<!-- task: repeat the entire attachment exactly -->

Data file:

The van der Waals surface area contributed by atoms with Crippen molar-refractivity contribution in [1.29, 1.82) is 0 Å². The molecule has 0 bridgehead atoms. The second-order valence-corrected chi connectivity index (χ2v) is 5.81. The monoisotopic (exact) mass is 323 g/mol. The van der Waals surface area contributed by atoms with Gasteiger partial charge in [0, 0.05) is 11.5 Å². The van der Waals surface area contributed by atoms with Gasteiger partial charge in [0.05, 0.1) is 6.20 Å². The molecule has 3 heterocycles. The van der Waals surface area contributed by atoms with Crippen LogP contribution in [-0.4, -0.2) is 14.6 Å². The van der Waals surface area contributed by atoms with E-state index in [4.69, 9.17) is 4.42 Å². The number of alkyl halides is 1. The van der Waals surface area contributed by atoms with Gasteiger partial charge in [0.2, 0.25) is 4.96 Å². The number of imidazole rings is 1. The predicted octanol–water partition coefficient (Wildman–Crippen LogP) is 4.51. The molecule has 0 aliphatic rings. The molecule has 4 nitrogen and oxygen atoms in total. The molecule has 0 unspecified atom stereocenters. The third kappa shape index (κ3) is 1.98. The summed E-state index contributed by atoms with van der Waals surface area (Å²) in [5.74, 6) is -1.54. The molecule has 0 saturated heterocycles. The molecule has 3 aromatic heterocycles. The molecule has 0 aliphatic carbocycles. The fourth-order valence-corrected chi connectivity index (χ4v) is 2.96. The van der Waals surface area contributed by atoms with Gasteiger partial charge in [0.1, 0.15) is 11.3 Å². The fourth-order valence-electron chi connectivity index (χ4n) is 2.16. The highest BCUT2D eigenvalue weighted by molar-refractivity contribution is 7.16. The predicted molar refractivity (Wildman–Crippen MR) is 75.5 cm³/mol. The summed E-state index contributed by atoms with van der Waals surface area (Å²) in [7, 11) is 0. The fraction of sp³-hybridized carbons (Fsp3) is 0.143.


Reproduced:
The van der Waals surface area contributed by atoms with Crippen molar-refractivity contribution in [1.29, 1.82) is 0 Å². The molecule has 0 bridgehead atoms. The second-order valence-corrected chi connectivity index (χ2v) is 5.81. The monoisotopic (exact) mass is 323 g/mol. The van der Waals surface area contributed by atoms with Gasteiger partial charge in [0, 0.05) is 11.5 Å². The van der Waals surface area contributed by atoms with Gasteiger partial charge in [0.05, 0.1) is 6.20 Å². The molecule has 3 heterocycles. The van der Waals surface area contributed by atoms with Crippen LogP contribution in [-0.4, -0.2) is 14.6 Å². The van der Waals surface area contributed by atoms with E-state index in [4.69, 9.17) is 4.42 Å². The number of alkyl halides is 1. The van der Waals surface area contributed by atoms with Gasteiger partial charge in [0.2, 0.25) is 4.96 Å². The number of imidazole rings is 1. The predicted octanol–water partition coefficient (Wildman–Crippen LogP) is 4.51. The molecule has 0 aliphatic rings. The molecule has 4 nitrogen and oxygen atoms in total. The molecule has 0 unspecified atom stereocenters. The third kappa shape index (κ3) is 1.98. The summed E-state index contributed by atoms with van der Waals surface area (Å²) in [5.74, 6) is -1.54. The molecule has 0 saturated heterocycles. The molecule has 3 aromatic heterocycles. The molecule has 0 aliphatic carbocycles. The fourth-order valence-corrected chi connectivity index (χ4v) is 2.96. The van der Waals surface area contributed by atoms with Gasteiger partial charge in [0.1, 0.15) is 11.3 Å². The fourth-order valence-electron chi connectivity index (χ4n) is 2.16. The highest BCUT2D eigenvalue weighted by molar-refractivity contribution is 7.16. The predicted molar refractivity (Wildman–Crippen MR) is 75.5 cm³/mol. The summed E-state index contributed by atoms with van der Waals surface area (Å²) in [7, 11) is 0. The fraction of sp³-hybridized carbons (Fsp3) is 0.143.